That was yesterday
"No one having put his hand to the plow, and looking back, is fit for the kingdom of God."
- Luke 9:62
"....but this one thing I do, forgetting those things which are behind, and reaching forth unto those things which are before, I press toward the mark for the prize of the high calling of God in Christ Jesus."
- Philippians 3:13b_14
By BISHOP ROBERT E. HAYES JR.
The Eskimos of Alaska have a strange and unusual custom which deserves our attention in the first few weeks of this new year. It seems that, quite often, violent disputes erupt between these competitive hunters. Arguments break out over issues such as hunting territory, food, possessions, and property. These disputes can become so embroiled that the shedding of blood is not uncommon.
However, custom dictates that, before the sun sets, any disagreement taking place that day must be settled. In other words, nothing is carried over into the next day. Two Eskimos who had been fighting viciously the previous day would be like brothers when you saw them the following day. And if you questioned them about the dispute that had divided them, they would reply, "But that was yesterday!"
I share this bit of information with you today because it contains a lesson we need to take with us as we journey into 2006.
In looking back over what has been, no doubt we'll all discover we have been involved in our share of disputes. Everyone has encountered more than enough problems as well. And if disputes and problems aren't struggle enough, include the failures and missed opportunities we can all recall. These are a part of life, and no one, regardless of who you are and what you do, is immune from them.
However, even though these are a part of everyone's life, they need not be the focus of the coming year. Somehow, we-like the Eskimos of Alaska-must learn to say: "But that was yesterday!"
Carrying our disputes, grudges, hatreds and heartaches of the past into 2006 would be like taking excess baggage on a trip. It weighs us down and wears us out.
At some point, we must let go of the past. We must draw the line between what was and what will be. Somewhere, we must make the distinction between what happened yesterday and what will happen tomorrow.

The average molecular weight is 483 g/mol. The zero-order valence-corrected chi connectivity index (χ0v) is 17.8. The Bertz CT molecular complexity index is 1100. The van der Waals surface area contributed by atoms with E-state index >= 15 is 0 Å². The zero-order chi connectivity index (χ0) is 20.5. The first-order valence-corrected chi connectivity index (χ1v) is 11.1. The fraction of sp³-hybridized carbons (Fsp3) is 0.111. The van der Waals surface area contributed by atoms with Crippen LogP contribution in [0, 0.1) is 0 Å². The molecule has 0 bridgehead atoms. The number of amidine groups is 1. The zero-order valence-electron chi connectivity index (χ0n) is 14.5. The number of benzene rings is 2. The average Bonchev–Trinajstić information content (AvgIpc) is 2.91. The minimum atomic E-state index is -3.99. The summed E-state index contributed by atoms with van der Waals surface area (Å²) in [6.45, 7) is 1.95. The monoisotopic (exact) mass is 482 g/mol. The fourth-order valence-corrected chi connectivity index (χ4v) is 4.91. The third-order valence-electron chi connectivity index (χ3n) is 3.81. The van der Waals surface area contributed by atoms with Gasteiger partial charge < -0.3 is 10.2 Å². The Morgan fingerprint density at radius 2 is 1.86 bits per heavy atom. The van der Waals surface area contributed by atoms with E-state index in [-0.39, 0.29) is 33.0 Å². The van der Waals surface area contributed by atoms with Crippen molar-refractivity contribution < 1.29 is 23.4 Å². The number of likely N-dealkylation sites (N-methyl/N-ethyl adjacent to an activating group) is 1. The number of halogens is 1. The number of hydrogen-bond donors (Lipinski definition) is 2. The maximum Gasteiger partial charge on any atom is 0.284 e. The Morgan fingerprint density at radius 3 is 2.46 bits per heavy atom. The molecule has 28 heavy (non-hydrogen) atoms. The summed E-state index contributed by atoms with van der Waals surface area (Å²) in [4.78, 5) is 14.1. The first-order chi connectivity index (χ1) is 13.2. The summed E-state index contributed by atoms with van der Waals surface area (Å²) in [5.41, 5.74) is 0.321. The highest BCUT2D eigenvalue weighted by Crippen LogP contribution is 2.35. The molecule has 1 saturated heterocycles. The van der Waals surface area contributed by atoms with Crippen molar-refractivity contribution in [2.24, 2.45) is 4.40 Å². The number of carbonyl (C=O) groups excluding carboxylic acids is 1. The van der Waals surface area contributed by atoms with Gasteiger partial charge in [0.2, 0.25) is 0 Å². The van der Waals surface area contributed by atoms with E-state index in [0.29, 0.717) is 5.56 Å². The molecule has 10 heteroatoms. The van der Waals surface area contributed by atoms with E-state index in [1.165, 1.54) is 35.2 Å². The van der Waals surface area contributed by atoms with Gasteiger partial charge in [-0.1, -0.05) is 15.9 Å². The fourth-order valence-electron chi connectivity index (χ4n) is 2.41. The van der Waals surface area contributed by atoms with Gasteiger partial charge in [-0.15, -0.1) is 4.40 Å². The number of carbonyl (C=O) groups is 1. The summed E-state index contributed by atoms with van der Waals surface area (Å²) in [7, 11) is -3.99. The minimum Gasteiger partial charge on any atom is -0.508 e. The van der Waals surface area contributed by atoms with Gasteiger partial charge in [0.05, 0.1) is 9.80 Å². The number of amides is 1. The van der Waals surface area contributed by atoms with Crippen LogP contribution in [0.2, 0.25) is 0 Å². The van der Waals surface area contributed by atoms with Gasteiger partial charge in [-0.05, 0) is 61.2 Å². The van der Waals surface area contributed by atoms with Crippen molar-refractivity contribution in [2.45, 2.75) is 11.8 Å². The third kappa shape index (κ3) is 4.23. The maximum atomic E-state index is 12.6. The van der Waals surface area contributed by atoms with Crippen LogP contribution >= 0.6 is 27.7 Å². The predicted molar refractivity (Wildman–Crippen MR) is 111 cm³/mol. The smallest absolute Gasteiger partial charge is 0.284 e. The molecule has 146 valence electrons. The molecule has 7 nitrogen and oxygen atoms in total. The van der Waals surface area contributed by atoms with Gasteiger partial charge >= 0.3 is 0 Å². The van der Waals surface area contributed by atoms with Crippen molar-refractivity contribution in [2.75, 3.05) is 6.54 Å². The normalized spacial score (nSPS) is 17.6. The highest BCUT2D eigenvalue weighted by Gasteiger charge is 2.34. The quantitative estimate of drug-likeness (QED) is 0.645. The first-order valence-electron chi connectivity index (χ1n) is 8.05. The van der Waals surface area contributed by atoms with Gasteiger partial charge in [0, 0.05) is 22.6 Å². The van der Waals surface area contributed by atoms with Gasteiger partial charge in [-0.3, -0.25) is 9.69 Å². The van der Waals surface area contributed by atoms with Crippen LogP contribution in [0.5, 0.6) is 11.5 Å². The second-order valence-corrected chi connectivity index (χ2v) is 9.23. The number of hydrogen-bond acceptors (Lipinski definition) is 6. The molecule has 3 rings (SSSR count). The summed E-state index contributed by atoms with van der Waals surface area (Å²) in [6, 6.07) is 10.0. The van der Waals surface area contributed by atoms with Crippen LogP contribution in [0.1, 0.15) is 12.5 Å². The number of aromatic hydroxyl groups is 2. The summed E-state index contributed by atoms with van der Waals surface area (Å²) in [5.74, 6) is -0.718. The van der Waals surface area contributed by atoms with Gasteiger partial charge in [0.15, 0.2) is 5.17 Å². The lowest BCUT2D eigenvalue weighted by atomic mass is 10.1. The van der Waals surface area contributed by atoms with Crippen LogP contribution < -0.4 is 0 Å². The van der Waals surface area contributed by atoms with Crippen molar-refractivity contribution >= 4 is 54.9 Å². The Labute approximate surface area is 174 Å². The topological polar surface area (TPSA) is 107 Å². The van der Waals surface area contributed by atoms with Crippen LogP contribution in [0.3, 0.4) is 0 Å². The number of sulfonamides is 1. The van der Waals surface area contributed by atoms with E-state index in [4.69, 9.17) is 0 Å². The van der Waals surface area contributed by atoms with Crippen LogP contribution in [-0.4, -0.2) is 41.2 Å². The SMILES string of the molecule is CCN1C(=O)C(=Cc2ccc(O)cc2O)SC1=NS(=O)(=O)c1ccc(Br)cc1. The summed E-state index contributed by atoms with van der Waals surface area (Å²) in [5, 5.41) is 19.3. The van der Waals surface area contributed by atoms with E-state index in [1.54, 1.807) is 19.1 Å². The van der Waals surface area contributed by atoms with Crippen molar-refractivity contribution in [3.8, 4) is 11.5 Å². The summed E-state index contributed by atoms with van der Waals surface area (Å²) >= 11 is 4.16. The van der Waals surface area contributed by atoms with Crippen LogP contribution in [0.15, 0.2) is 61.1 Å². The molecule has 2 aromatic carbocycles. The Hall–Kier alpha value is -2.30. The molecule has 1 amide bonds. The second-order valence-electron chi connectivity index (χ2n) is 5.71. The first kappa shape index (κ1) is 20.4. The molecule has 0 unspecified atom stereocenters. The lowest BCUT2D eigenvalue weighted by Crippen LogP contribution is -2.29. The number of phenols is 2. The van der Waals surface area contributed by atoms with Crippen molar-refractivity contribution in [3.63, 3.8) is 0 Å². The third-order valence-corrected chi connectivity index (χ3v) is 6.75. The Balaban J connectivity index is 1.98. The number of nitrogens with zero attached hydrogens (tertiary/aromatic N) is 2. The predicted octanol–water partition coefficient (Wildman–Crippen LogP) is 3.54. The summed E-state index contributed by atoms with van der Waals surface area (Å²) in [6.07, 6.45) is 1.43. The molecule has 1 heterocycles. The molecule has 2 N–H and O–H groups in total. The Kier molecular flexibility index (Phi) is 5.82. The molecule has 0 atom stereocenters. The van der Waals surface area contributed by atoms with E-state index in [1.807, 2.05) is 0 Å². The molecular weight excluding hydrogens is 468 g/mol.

It seems to me there is no better time to do this than at the close of one year and the beginning of another.
That's why it is so important that we learn to say: "That was yesterday." When we brood over the past, we weaken ourselves with regrets, self_contempt, and remorse.
What we are called to do is learn from the past-our mistakes, our problems, our disputes, missed opportunities-and use that knowledge to build on the future.
Sad indeed is the person who has not learned from the experiences of yesterday. He or she is forced to relive it in all of its misery and gloom.
It is only when we can forget those things which are behind and press forward that we are able to make this journey into the new year a meaningful and productive one. We can no more afford to look backward than a farmer can as he plows his field.
Writing to the church at Philippi, the Apostle Paul reminded those early Christians that his one goal in life was to forget about yesterday.
This one thing I do, he wrote, is to forget those things that are behind me, and press forward to those things which are before me.
And so must we.
If we are to make this journey of ours successful and enriching, we must be willing to leave behind that which drags us down and hinders us from doing God's will.
Provisions for the road
As we enter the unknown territory of 2006, I would like to give you a short list of items you will need for the journey ahead. I want to provide you with words that will help you maintain your balance during slippery times, with a message that will help you maintain your sanity in a world that seems to be going insane.
Here are several "prescriptions" you will need to pack as we set out:
First and foremost, take one day at a time. It's advice we've all heard before-but have we really used it? Stop worrying about what the next day will bring. God gives us one day's grace to meet one day's trouble.
Secondly, do what is just and good. This is timeless advice. Treat people like you want to be treated. Let your word be your bond. Sow seeds of goodness and goodwill, and you will reap a life free of distrust, greed, and deception.
Third, show constant love. There is a beautiful song with a line in it that asks: "Did you know that love is in need of love today?" Well, it's true. We need to learn once again how to love our mothers and fathers, our sisters and brothers, our children, and all humankind. We have forgotten the definition of the most powerful word in our language, and unless we show constant love in our dealings with each other, love will be in need of love.
Lastly, walk humbly with your God. Go to God, confess your wrongs, and ask for forgiveness of your sins. Seek God's help in trying to make this year better than last year, and invite Jesus Christ into your life to stay permanently-not just for a season, not just for a day. Get to know God as your best friend, your closest ally, and when troubles that are sure to come do just that, you'll have a friend indeed.
Take two doses of this prescription daily, and call me in the morning.